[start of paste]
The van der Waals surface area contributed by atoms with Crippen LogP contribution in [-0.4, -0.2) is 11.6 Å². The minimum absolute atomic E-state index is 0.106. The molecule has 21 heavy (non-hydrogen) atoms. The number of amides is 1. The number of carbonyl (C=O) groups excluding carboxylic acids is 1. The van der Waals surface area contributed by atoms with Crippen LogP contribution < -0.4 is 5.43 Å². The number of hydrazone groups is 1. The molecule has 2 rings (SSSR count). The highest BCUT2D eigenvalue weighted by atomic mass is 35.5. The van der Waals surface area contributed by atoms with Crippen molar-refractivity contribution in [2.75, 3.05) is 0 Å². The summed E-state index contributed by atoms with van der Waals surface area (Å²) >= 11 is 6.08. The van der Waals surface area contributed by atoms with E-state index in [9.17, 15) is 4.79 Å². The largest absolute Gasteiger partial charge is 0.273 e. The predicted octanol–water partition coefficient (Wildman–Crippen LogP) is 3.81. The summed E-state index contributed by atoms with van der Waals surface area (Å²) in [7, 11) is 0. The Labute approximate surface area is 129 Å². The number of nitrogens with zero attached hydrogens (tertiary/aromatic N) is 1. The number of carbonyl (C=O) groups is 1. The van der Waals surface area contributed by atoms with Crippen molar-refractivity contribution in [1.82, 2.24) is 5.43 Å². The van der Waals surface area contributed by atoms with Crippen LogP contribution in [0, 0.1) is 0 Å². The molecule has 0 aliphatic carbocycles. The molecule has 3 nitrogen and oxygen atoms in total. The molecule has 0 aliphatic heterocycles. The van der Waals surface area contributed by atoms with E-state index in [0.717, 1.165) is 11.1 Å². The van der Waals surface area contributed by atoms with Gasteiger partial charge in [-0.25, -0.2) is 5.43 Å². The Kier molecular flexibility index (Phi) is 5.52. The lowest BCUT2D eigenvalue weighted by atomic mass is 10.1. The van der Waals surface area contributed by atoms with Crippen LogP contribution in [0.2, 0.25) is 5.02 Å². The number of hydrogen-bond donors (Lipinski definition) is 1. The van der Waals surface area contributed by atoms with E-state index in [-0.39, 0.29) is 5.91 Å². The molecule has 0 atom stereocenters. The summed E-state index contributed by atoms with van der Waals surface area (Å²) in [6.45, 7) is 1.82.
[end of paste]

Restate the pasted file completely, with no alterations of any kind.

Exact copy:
The van der Waals surface area contributed by atoms with Crippen LogP contribution in [-0.4, -0.2) is 11.6 Å². The minimum absolute atomic E-state index is 0.106. The molecule has 21 heavy (non-hydrogen) atoms. The number of amides is 1. The number of carbonyl (C=O) groups excluding carboxylic acids is 1. The van der Waals surface area contributed by atoms with Crippen LogP contribution < -0.4 is 5.43 Å². The number of hydrazone groups is 1. The molecule has 2 rings (SSSR count). The highest BCUT2D eigenvalue weighted by atomic mass is 35.5. The van der Waals surface area contributed by atoms with Crippen molar-refractivity contribution in [2.75, 3.05) is 0 Å². The summed E-state index contributed by atoms with van der Waals surface area (Å²) >= 11 is 6.08. The van der Waals surface area contributed by atoms with E-state index in [9.17, 15) is 4.79 Å². The largest absolute Gasteiger partial charge is 0.273 e. The predicted octanol–water partition coefficient (Wildman–Crippen LogP) is 3.81. The summed E-state index contributed by atoms with van der Waals surface area (Å²) in [7, 11) is 0. The Labute approximate surface area is 129 Å². The number of nitrogens with zero attached hydrogens (tertiary/aromatic N) is 1. The number of carbonyl (C=O) groups is 1. The van der Waals surface area contributed by atoms with Crippen molar-refractivity contribution in [1.82, 2.24) is 5.43 Å². The van der Waals surface area contributed by atoms with Crippen LogP contribution in [0, 0.1) is 0 Å². The molecule has 0 aliphatic carbocycles. The molecule has 3 nitrogen and oxygen atoms in total. The molecule has 0 aliphatic heterocycles. The van der Waals surface area contributed by atoms with E-state index in [0.717, 1.165) is 11.1 Å². The van der Waals surface area contributed by atoms with Gasteiger partial charge in [-0.25, -0.2) is 5.43 Å². The Kier molecular flexibility index (Phi) is 5.52. The lowest BCUT2D eigenvalue weighted by atomic mass is 10.1. The van der Waals surface area contributed by atoms with Crippen LogP contribution in [0.2, 0.25) is 5.02 Å². The number of hydrogen-bond donors (Lipinski definition) is 1. The van der Waals surface area contributed by atoms with E-state index in [-0.39, 0.29) is 5.91 Å². The molecule has 0 atom stereocenters. The summed E-state index contributed by atoms with van der Waals surface area (Å²) in [6.45, 7) is 1.82.